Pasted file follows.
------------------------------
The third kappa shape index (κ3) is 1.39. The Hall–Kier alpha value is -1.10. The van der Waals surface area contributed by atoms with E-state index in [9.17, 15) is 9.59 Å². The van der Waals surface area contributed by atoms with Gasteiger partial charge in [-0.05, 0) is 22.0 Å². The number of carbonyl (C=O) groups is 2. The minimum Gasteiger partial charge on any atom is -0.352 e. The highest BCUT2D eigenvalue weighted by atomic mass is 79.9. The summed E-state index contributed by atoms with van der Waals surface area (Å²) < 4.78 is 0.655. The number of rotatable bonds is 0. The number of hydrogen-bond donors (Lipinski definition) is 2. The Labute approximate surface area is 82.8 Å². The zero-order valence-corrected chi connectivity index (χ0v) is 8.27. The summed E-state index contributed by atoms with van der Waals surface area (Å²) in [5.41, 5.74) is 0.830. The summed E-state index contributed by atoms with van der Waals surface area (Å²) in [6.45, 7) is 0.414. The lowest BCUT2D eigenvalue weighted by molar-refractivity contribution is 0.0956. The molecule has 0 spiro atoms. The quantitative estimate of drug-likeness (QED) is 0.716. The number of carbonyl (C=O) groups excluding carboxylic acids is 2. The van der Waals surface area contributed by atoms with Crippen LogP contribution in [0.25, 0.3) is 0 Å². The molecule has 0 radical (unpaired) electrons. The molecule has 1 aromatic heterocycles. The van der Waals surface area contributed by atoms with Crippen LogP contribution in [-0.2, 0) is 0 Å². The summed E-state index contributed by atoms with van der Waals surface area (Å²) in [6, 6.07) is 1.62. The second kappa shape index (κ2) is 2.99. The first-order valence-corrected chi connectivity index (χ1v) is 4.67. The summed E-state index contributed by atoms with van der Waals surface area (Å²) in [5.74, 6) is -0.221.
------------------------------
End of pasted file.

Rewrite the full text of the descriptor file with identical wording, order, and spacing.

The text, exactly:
The third kappa shape index (κ3) is 1.39. The Hall–Kier alpha value is -1.10. The van der Waals surface area contributed by atoms with E-state index in [9.17, 15) is 9.59 Å². The van der Waals surface area contributed by atoms with Gasteiger partial charge in [-0.05, 0) is 22.0 Å². The number of carbonyl (C=O) groups is 2. The minimum Gasteiger partial charge on any atom is -0.352 e. The highest BCUT2D eigenvalue weighted by atomic mass is 79.9. The summed E-state index contributed by atoms with van der Waals surface area (Å²) < 4.78 is 0.655. The number of rotatable bonds is 0. The number of hydrogen-bond donors (Lipinski definition) is 2. The Labute approximate surface area is 82.8 Å². The zero-order valence-corrected chi connectivity index (χ0v) is 8.27. The summed E-state index contributed by atoms with van der Waals surface area (Å²) in [5.41, 5.74) is 0.830. The summed E-state index contributed by atoms with van der Waals surface area (Å²) in [6.45, 7) is 0.414. The lowest BCUT2D eigenvalue weighted by molar-refractivity contribution is 0.0956. The molecule has 0 spiro atoms. The quantitative estimate of drug-likeness (QED) is 0.716. The number of carbonyl (C=O) groups excluding carboxylic acids is 2. The van der Waals surface area contributed by atoms with Crippen LogP contribution in [0.25, 0.3) is 0 Å². The molecule has 0 radical (unpaired) electrons. The molecule has 1 aromatic heterocycles. The van der Waals surface area contributed by atoms with Crippen LogP contribution in [-0.2, 0) is 0 Å². The summed E-state index contributed by atoms with van der Waals surface area (Å²) in [6, 6.07) is 1.62. The second kappa shape index (κ2) is 2.99. The first-order valence-corrected chi connectivity index (χ1v) is 4.67. The summed E-state index contributed by atoms with van der Waals surface area (Å²) in [5.74, 6) is -0.221.